There are not very many issues more pressing in our region than housing and homelessness.
In a recent Crosscut/Elway poll, 79% of respondents said homelessness was one of the issues most important to them, with 54% saying that the government should prioritize permanent housing and mental health services.
Yet while most of the coverage of our region’s housing crisis is dire, there are also glimmers of hope.
One such glimmer is the Washington Black Trans Task Force’s plan to create a housing facility for a minimum of 25 “Black Trans Women, Femmes and Non-Binary individuals experiencing or are at risk of chronic homelessness,” according to their project charter. The Washington Black Trans Task Force is a program of Lavender Rights Project, an organization that “elevates the power, autonomy, and leadership of the Black intersex & gender diverse community through intersectional legal and social services.”
The Seattle house would provide permanent supportive housing and wraparound culturally appropriate support services for a group that is among the most vulnerable to homelessness. The Black Trans Task Force is seeking to acquire a former hotel or nursing home property to serve this need and organizers said they received funding from the Health Through Housing program of King County and other sources to make that possible. The house is expected to open in mid-2022 and will cost about $300,000 per permanent supportive housing unit. Like other permanent supportive housing projects, residents will pay rent of no more than 30% of their verifiable income.
To make the house a home for residents, organizers are asking the community for help to furnish the house through a gift registry.
In the 2015 U.S. Transgender Survey (USTS), 42% of Black respondents reported experiencing homelessness some time in their lives, compared with 30% of respondents overall and 14% of the overall population from one study in the ’90s. A more recent 2018 study suggested 6% of the general population would be homeless at some point, using baby boomers as a proxy for the eventual population as a whole.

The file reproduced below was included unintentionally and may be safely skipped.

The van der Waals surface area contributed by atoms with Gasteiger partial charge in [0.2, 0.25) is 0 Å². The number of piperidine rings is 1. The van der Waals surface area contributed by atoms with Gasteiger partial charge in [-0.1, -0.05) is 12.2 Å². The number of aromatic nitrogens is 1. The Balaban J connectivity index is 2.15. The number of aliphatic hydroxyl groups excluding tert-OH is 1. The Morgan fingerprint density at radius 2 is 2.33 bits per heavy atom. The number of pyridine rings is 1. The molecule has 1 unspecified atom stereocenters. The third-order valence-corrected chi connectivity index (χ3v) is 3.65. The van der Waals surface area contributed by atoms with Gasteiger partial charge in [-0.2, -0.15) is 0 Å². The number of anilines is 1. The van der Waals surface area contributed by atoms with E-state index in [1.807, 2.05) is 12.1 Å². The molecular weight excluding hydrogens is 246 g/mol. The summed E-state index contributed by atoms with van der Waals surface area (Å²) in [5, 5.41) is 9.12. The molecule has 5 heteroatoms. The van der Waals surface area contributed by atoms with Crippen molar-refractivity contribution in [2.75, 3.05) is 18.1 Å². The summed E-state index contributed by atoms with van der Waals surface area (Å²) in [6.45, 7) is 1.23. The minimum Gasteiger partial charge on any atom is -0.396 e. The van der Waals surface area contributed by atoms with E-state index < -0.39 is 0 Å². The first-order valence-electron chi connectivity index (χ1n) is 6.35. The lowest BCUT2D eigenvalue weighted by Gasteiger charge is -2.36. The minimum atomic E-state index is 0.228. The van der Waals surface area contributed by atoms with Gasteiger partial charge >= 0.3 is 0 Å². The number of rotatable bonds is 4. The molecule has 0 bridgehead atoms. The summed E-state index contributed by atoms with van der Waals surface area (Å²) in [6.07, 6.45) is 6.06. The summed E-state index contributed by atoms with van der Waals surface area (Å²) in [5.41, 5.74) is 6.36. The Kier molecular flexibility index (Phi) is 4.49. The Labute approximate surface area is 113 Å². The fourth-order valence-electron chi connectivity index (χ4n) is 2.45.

Ebo Barton, the director of Lavender Rights Project’s housing services, said the house will fill a critical need. He said they have learned that gender-based violence and poverty are symptoms of homelessness and that for many people he has talked to, “housing was the underlying issue to all of the barriers they were experiencing.”
Barton said the house will fill a gap for people who are “not being served by the shelter system, who are not being served by affordable housing, and are not being served by permanent supportive housing in the ways that are necessary specifically for trans people and for gender diverse individuals, especially in King County.”
The intersection of anti-Black racism, transphobia and transmisogyny combine to make it especially challenging for Black trans people to find the housing and support they need.
Barton said because trans and gender diverse people are not well served by the existing systems, they end up couch surfing or avoiding the system entirely, which puts them at greater risk of gender-based violence, poverty and “just more barriers to the barriers that we’re already facing.”
One of the many things that sets this project apart from others is that the vision, strategy and approach for the house is being created largely by those who have lived experience as Black trans people who have experienced homelessness or housing insecurity. Barton said this “for us, by us” approach means “it’s very important that we listen to what Black trans women and femmes are saying and not what we want to hear.”
In addition, the wraparound support services that the house will offer will be gender affirming and culturally competent, provided by people Barton said, “that look like us, that know what our bodies might be going through.”
“This is the start of work and not necessarily the solution to all of the [housing] problems,” Barton said. “If we’re all invested in any housing projects for gender diverse people in Seattle … we’re all starting on something incredible.”
Lack of gender-affirming care is a problem. In the 2015 U.S. Transgender Survey, 34% of Black respondents who saw a health provider in the past year reported that they had at least one negative experience related to being transgender. Further, nearly twice as many Black trans people did not have health insurance compared with the general population.
The Black Trans Task Force house will not be the first to serve Black trans people in the country. In addition to more broadly focused projects like the Queer the Land project I wrote about earlier this year and the Pride Place facility that just broke ground in Seattle, Memphis, Tennessee, has My Sistah’s House and Queens, New York has the G.L.I.T.S house.
Clearly there is much more needed to address the 23,000 people experiencing homelessness in Washington state in 2020. But centering and amplifying the wisdom, expertise and direction of those with lived experience should be a central strategy for all approaches going forward.